Let's face it-- we live in a technological world, and babies need to be prepared for this from Day One. What happens if your child starts preschool and he or she is behind because they have not yet developed crucial electronic life skills, like touching a screen at exactly the right angle? Or if they get to third grade and have wasted time on things like swimming or chopping fruit, and their index-finger-swiping speed is a nanosecond less than that of their video-literate/video-addled peers? And what about their social lives? What if they are ostracized at a video-game birthday party because someone mentions baseball and they run to get a glove rather than a Wii remote?
That's right, it's crucial we start these kids early, and thank goodness for Fisher-Price. Their Newborn-to-Toddler Apptivity Seat for iPad has gotten a lot of flak from activists and some of those hippy-dippy parents who are all "yadda yadda yadda fresh air blah blah blah social and emotional development blah blah blah good grief we're truly headed for a WALL-E society before the decade is even finished blah blah blah blah yadda yadda yadda boring boring boring," but I for one think it's fantastic. I applaud the Apptivity Seat -- and I actually don't think it goes far enough. Here are my suggestions for improvement, which will hopefully be incorporated into the next model:
Remote Control: Currently, there is no remote control for the Apptivity Seat, but I am guessing that one is in the works. Come on, if I'm looking for my infant to have his own personal technological-entertainment complex, why the hell should I have to be the one to walk over and fiddle with it? I'm guessing babies won't be dexterous enough to swipe the screen themselves until a few months in -- again, parents, practice can help with this -- but I certainly don't want to have to get up from my own screen to start a new video on theirs. I'm thinking now about a basic, simple parental remote. It's a no-brainer, and perhaps can be added in the next few weeks. Maybe in time we could help the kids' independence by having them be able to do it themselves -- how cool would it be to get all Matrix-y and have the baby be able to toggle between videos with their pupil movements or even their heartbeat? Am I right?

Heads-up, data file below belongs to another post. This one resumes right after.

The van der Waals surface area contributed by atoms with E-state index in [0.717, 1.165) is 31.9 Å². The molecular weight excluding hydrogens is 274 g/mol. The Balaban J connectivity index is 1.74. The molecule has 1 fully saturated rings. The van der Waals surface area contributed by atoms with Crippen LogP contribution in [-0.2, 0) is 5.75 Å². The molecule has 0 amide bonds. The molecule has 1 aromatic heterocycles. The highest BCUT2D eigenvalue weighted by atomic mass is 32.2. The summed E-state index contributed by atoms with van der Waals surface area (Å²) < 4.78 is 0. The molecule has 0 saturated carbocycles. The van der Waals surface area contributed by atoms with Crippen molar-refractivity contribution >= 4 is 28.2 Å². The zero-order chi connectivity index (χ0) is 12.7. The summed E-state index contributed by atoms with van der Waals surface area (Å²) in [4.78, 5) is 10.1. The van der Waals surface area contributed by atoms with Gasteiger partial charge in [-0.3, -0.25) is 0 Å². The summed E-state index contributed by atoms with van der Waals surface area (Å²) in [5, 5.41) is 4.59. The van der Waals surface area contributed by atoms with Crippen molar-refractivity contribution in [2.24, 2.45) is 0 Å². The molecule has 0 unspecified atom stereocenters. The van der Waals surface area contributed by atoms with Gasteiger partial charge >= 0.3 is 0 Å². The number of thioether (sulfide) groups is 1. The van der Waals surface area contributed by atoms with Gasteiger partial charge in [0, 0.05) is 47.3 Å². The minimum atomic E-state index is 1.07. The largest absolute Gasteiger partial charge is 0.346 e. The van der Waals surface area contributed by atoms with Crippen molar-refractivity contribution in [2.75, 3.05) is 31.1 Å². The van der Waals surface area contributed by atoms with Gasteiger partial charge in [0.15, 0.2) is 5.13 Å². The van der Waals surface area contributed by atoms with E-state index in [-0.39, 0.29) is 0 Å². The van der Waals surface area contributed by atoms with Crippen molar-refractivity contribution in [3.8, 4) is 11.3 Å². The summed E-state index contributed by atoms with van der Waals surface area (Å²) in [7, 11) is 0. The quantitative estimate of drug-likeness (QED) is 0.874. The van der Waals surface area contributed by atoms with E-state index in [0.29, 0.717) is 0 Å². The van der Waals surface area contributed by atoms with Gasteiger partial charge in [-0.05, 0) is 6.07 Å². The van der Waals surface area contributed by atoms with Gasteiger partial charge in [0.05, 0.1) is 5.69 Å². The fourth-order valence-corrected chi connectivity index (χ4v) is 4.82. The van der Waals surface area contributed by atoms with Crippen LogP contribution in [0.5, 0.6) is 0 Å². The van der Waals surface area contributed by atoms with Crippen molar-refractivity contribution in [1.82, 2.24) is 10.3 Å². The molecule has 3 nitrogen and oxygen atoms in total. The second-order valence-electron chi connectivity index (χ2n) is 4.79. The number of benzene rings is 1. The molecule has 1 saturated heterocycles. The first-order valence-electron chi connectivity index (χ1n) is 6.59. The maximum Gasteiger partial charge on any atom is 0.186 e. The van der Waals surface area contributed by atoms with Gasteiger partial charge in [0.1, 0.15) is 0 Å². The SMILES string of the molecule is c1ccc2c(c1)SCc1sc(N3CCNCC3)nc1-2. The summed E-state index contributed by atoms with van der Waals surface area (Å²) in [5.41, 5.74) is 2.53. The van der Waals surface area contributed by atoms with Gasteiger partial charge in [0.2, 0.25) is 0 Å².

Blinders: In its current design -- and I'm guessing this is an oversight -- there is still a possibility that the baby might occasionally take his or her eyes off the iPad screen. Seriously uncool! Imagine the distraction and loss of focus if she was to encounter something like a bird moving outside a window, light bouncing off the walls from a chandelier or -- for a worst-case scenario -- a three-dimensional human face in an actual three-dimensional environment. Apparently, babies are wired to seek out real-life faces because it helps them learn some crap about emotional expression or something. So, parents, they're going to try to do it, and we need to be prepared. I'd recommend either a darkening box that encloses just their heads and the screen, or perhaps some of those blinders that those old-timey horses wear, which might be more cost-effective.
Leg straps and hand restraints: I know it's not a pleasant topic, but babies kick. I'm not trying to accuse anybody's baby in particular, but I do think all babies do it at least once. They've also been known to wave their hands around in that off-putting way that looks like they're the lone survivor of some Dutch Electronica rave from 1997. Frankly, I'm surprised that the Apptivity Seat has not done more to stop these activities, which decidedly do not pass muster as "App"tivities. Granted, the sedating effects of the screen are a positive step in that direction, but I do think physical restraints will help much further. Did I ever tell you about the time my daughter stretched her arms and was so fascinated by it that she did it several hundred more times? Or how my baby son would kick his legs for what felt like months on end? Good grief -- I'm exhausted for them just thinking about it. There are plenty of videos of other kids stretching their arms and kicking their legs to load onto the iPad, and watching those is more than enough. Some nice, comfy limb restraints -- I'm thinking a cashmere version for the luxe parents out there? Maybe leather for the toddler-thong market? -- would help keep this from happening.